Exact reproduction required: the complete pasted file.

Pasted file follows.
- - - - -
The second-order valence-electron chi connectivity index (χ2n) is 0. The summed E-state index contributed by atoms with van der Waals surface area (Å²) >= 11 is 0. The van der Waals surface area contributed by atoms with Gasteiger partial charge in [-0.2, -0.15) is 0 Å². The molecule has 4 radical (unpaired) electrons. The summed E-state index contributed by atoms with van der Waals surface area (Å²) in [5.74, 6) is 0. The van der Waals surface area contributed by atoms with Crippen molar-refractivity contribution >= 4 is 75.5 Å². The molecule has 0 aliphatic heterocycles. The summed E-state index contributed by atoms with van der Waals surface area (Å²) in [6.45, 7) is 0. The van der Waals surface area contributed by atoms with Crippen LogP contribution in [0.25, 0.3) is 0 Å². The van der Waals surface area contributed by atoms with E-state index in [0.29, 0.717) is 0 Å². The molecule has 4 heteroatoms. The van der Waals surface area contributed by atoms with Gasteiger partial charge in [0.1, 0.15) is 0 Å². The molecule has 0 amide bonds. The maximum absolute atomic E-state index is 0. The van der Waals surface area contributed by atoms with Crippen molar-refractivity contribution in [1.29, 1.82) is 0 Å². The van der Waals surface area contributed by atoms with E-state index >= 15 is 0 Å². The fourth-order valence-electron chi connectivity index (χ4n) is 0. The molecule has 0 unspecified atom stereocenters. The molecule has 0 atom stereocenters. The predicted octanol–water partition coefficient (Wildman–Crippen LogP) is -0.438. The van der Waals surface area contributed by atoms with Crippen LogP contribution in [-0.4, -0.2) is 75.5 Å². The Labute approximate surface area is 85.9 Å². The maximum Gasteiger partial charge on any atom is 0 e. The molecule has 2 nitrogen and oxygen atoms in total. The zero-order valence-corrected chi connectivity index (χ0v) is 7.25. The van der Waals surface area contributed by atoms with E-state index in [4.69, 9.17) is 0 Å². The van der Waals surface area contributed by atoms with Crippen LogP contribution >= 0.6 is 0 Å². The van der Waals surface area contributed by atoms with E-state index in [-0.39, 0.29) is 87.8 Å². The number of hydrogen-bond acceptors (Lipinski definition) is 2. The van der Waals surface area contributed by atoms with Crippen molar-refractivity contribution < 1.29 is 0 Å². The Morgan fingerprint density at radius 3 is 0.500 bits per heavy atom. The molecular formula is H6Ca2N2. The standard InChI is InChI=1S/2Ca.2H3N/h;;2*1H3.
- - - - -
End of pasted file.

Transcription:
The second-order valence-electron chi connectivity index (χ2n) is 0. The summed E-state index contributed by atoms with van der Waals surface area (Å²) >= 11 is 0. The van der Waals surface area contributed by atoms with Gasteiger partial charge in [-0.2, -0.15) is 0 Å². The molecule has 4 radical (unpaired) electrons. The summed E-state index contributed by atoms with van der Waals surface area (Å²) in [5.74, 6) is 0. The van der Waals surface area contributed by atoms with Crippen molar-refractivity contribution >= 4 is 75.5 Å². The molecule has 0 aliphatic heterocycles. The summed E-state index contributed by atoms with van der Waals surface area (Å²) in [6.45, 7) is 0. The van der Waals surface area contributed by atoms with Crippen LogP contribution in [0.25, 0.3) is 0 Å². The van der Waals surface area contributed by atoms with E-state index in [0.29, 0.717) is 0 Å². The molecule has 4 heteroatoms. The van der Waals surface area contributed by atoms with Gasteiger partial charge in [0.1, 0.15) is 0 Å². The molecule has 0 amide bonds. The maximum absolute atomic E-state index is 0. The van der Waals surface area contributed by atoms with Crippen molar-refractivity contribution in [1.29, 1.82) is 0 Å². The van der Waals surface area contributed by atoms with E-state index >= 15 is 0 Å². The fourth-order valence-electron chi connectivity index (χ4n) is 0. The molecule has 0 unspecified atom stereocenters. The molecule has 0 atom stereocenters. The predicted octanol–water partition coefficient (Wildman–Crippen LogP) is -0.438. The van der Waals surface area contributed by atoms with Crippen LogP contribution in [-0.4, -0.2) is 75.5 Å². The Labute approximate surface area is 85.9 Å². The maximum Gasteiger partial charge on any atom is 0 e. The molecule has 2 nitrogen and oxygen atoms in total. The zero-order valence-corrected chi connectivity index (χ0v) is 7.25. The van der Waals surface area contributed by atoms with E-state index in [4.69, 9.17) is 0 Å². The van der Waals surface area contributed by atoms with Crippen LogP contribution >= 0.6 is 0 Å². The van der Waals surface area contributed by atoms with E-state index in [-0.39, 0.29) is 87.8 Å². The number of hydrogen-bond acceptors (Lipinski definition) is 2. The van der Waals surface area contributed by atoms with Crippen molar-refractivity contribution < 1.29 is 0 Å². The Morgan fingerprint density at radius 3 is 0.500 bits per heavy atom. The molecular formula is H6Ca2N2. The standard InChI is InChI=1S/2Ca.2H3N/h;;2*1H3.